While women in the United States are justifiably concerned about losing insurance coverage for contraception after Donald Trump becomes the 45th president of the United States, there’s a possibility multiple other women’s health benefits might also be at risk. In fact, there is a legitimate chance Trumpcare might make healthcare insurance more expensive for women, reintroducing gender inequity that had disappeared under the Affordable Care Act, also known as Obamacare.
Although Republican president-elect Donald Trump has acknowledged that there are several salient aspects of the Affordable Care Act (ACA), it is quite likely the amendments his administration might implement could reintroduce gender inequity that was quite prominent before the ACA.
With Trump currently weighing his options, and deciding on whether to repeal, amend, or replace Obamacare, women’s healthcare, and more specifically, the insurance premiums they pay, could be in jeopardy, reported Insurance Business.
Before the introduction of ACA, healthcare insurance plans that covered prenatal care and childbirth were quite rare. In fact, according to National Women’s Law Center, only 13 percent of individual plans available to a 30-year-old woman living in a state capital offered maternity benefits. That’s not all; a majority of the plans were quite protracted, and significantly restricted the payout. A few of the plans that covered maternity services did so as an add-on, and that too came through a special rider clause that gave a specific amount. Usually the amount was a couple of thousand dollars.
Needless to say, a woman’s financial exposure or vulnerability has always been significantly higher. According to a study by Truven Health Analytics, natural childbirth in America can put a severe dent in the finances. According to the study, the birthing procedure alone cost upwards of $18,000 back in 2010.
However, one of the most crucial aspects that Obamacare managed to eliminate was gender inequity that was brazenly visible, even in healthcare insurance payments. Before ACA, women, in general, were charged noticeably higher rates for health insurance than men on the individual market. In 2009, some of the best-selling individual insurance plans charged a 40-year-old nonsmoking woman more than a 40-year-old man who smoked, reported NPR. Surprisingly, this difference was visible even in plans that didn’t have anything to do with maternity coverage.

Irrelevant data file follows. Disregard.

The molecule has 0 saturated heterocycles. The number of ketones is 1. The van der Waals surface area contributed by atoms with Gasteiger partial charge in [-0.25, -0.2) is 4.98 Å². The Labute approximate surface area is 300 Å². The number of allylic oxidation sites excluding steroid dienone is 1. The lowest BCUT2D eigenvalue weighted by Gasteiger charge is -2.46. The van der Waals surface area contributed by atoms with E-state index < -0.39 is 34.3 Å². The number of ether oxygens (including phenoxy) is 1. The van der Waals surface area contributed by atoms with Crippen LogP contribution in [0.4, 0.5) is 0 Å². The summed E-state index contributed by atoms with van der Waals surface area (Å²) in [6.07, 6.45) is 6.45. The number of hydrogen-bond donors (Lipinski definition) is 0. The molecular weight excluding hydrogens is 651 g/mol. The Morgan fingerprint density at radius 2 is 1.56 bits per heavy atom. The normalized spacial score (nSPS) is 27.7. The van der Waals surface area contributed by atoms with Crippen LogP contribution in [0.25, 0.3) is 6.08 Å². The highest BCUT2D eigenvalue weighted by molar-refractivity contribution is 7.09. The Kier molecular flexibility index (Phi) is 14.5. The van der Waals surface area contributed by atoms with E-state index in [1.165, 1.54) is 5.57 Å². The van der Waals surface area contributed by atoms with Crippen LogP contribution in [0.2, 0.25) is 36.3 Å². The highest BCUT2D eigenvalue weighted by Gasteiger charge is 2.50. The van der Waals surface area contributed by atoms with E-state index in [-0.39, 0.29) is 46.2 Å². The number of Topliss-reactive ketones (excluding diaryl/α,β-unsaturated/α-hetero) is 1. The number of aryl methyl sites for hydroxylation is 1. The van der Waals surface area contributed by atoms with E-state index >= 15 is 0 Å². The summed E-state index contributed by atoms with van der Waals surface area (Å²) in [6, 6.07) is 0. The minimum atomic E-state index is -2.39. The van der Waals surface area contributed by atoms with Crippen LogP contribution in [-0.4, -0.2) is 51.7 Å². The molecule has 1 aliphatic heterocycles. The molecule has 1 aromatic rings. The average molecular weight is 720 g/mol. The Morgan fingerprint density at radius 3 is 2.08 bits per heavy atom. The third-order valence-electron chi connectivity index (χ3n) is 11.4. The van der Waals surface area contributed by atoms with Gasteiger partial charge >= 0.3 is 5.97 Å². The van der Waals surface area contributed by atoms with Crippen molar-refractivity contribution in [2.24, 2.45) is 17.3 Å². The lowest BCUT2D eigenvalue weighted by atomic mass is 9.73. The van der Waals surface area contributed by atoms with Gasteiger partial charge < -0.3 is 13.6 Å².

When Barack Obama introduced the ACA, he ensured the inequity was eliminated by prohibiting insurers from charging women higher rates than men for the same services. Additionally, preventive services commonly recommended by the U.S. Preventive Services Task Force have to be covered without copays or deductibles in the current iteration of the ACA. These services or recommendations include screening for breast and cervical cancer, and testing for the BRCA 1 and 2 genetic mutations. These mutations have been linked with the increased risk of contracting breast cancer.
While the financial burden of getting these screenings may soon fall on women, coverage for contraception and other services endorsed by the Health Resources and Services Administration could soon be pulled. At risk are other screening and counseling sessions for gestational diabetes, and sexually transmitted infections. Incidentally, coverage for breast-feeding support, and counselings for domestic violence might also be yanked by the Trump administration.
7 in 10 Americans support laws requiring health insurance plans to cover the full cost of birth control. Support is strongest among women. pic.twitter.com/qcgzRKKFDC— Alina Salganicoff (@a_salganicoff) November 18, 2016
Experts feel that Donald Trump and his advisors might not have the same idea about which preventive benefits for women insurers should be required to be covered as Barack Obama had. Trump recently chose Rep. Tom Price, R-Ga. for secretary of Health and Human Services, reported Benefits Pro. Price has attempted to introduce legislation to repeal and replace ACA in the past. While his efforts did not bear fruit, Price now stands with the president-elect, and his pen has more power now, fear experts.
Under Obama’s guidance, health insurance providers weren’t accorded a lot of freedom to pick and choose the treatment options that would be covered under Obamacare. However, insurance companies, under Trumpcare, might start writing their own rules again, penalizing women in the process, cautioned Gretchen Borchelt, vice president for reproductive rights and health at the National Women’s Law Center, reported Kaiser Health News.
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